Composing a Successful Dissertation Proposal Easily
Faced with the challenging task of composing a dissertation, you are now at the starting point, ready to write your proposal. Despite its short length, it is vital to the success of your upcoming dissertation because it lays the groundwork and sets the tone for your future work. Here are a few tips to help you craft an effective proposal.
- Keep it Short
- Write it in the Future Tense
- Break it into Chunks
- Invent a Title
- Write Your Objectives
- Create a Literature Review Section
- Make a Methodology Section
- Propose a Potential Outcome
- Form a Timeline
- Build a Bibliography
Generally, proposals have a 500-1000-word limit. This means that you need to avoid verbosity and simply cut to the chase.
A proposal is an outline of what you intend to discuss in your future paper. Therefore, it should be written solely in the future tense, for example, “I will be examining the outcome of several studies…”
Typically, proposals are divided into seven parts: Title, Overall Aims/Objectives, Literature Review, Methodology, Potential Outcome, Timeline, and Bibliography/Resources. Tackle each of them one at a time to ensure your work is complete.
Though you may edit the title of your work later, it’s important to establish one from the beginning. It is possible that future employers could inquire about the name of your dissertation. Keep that in mind as you brainstorm for a good title and make it professional and impressive.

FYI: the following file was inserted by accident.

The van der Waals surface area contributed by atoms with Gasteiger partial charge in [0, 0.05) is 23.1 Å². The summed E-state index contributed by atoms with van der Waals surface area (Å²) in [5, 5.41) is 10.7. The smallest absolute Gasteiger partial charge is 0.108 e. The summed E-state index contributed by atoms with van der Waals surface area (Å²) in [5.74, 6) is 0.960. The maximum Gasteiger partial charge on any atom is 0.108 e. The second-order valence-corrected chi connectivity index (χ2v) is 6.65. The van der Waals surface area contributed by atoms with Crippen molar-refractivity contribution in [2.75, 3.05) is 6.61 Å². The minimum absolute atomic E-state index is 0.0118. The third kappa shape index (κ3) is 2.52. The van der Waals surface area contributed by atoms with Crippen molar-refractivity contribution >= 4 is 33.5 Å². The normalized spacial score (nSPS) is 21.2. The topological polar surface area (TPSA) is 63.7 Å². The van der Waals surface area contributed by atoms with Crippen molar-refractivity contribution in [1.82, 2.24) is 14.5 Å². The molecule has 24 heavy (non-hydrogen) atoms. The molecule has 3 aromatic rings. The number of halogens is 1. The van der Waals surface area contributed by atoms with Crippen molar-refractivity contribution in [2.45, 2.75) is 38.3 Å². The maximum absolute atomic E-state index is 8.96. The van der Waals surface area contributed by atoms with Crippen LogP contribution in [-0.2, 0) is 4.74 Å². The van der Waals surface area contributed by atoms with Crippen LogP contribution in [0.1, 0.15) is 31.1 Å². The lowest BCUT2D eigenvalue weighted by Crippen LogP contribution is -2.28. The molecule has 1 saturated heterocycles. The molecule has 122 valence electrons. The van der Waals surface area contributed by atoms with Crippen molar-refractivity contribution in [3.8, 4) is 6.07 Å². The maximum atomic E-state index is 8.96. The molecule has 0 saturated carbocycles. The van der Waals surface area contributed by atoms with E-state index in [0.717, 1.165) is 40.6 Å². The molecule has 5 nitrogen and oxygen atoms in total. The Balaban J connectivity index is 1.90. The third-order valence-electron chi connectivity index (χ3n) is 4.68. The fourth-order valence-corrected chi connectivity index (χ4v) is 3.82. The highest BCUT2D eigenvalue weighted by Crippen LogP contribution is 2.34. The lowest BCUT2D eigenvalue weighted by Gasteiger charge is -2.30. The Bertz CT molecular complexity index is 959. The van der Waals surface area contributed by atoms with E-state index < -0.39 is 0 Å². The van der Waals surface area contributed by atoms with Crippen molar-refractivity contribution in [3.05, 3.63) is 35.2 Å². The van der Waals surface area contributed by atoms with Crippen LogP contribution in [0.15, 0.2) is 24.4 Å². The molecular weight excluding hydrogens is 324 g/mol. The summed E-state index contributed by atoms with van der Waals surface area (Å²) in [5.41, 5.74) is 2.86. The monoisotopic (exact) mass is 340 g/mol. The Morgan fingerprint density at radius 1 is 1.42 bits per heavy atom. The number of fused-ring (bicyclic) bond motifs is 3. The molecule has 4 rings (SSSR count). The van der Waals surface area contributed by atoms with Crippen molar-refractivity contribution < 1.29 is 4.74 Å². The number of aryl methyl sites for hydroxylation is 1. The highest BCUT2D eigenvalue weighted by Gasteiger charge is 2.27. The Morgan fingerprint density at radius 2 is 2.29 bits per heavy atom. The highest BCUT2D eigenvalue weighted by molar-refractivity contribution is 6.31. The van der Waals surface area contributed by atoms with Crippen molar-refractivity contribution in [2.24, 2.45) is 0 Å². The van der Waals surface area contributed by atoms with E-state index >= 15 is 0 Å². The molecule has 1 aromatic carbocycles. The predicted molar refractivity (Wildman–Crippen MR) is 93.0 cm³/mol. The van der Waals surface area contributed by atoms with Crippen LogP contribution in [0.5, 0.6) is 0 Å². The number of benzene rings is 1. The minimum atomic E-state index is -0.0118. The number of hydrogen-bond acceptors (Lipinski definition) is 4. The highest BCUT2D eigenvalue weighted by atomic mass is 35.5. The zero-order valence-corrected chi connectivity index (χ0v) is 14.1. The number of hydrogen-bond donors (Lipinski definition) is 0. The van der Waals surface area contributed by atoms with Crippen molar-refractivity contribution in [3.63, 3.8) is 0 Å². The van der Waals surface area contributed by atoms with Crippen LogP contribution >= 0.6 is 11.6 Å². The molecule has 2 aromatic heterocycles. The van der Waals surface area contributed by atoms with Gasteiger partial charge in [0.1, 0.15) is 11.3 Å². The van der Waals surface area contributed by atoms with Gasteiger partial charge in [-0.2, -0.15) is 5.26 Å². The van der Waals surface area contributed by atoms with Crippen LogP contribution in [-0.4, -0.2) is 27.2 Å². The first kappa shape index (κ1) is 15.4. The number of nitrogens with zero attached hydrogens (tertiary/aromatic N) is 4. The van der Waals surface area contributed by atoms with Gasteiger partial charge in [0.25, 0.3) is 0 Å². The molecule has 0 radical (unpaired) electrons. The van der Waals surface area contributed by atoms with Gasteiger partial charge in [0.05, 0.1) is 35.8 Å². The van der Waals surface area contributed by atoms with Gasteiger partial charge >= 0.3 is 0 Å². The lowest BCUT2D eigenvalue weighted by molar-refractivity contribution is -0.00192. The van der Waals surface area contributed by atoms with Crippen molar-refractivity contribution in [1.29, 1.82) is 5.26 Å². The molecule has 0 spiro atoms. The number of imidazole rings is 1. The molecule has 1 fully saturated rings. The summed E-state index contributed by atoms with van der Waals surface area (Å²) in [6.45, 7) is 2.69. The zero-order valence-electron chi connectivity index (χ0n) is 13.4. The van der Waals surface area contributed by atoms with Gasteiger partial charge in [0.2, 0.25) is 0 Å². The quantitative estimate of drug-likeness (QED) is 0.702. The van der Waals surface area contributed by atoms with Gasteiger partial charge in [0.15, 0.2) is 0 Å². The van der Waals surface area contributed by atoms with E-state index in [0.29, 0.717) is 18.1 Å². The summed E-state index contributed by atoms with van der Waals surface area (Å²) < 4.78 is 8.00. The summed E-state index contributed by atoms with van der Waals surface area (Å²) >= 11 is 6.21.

What outcome do you wish to achieve and what steps will you take towards its completion? Be explicit about what you plan to do and make sure your goals can be measured.
Here, you need to outline the established theories and demonstrate how you are filling in a gap in the current knowledge base. List the sources you mentioned and cite them accurately in the bibliography later.
If you are doing original research (i.e. conducting surveys, collecting data), you will need to give a more detailed report about the methods you intend to use. However, if you are using existing research, this section can be shorter.
In this section, you need to summarize the kinds of results you hope to generate and propose a target audience.
You’ll need to design a schedule based on your school’s academic calendar and deadlines imposed by your department. Note clearly in list or chart form when each step of your work should be finished.
Acknowledge your information sources and cite what you have referred to in your literature review.
Creating a dissertation proposal is no easy task but keep these guidelines in mind and you’ll be well on your way to success.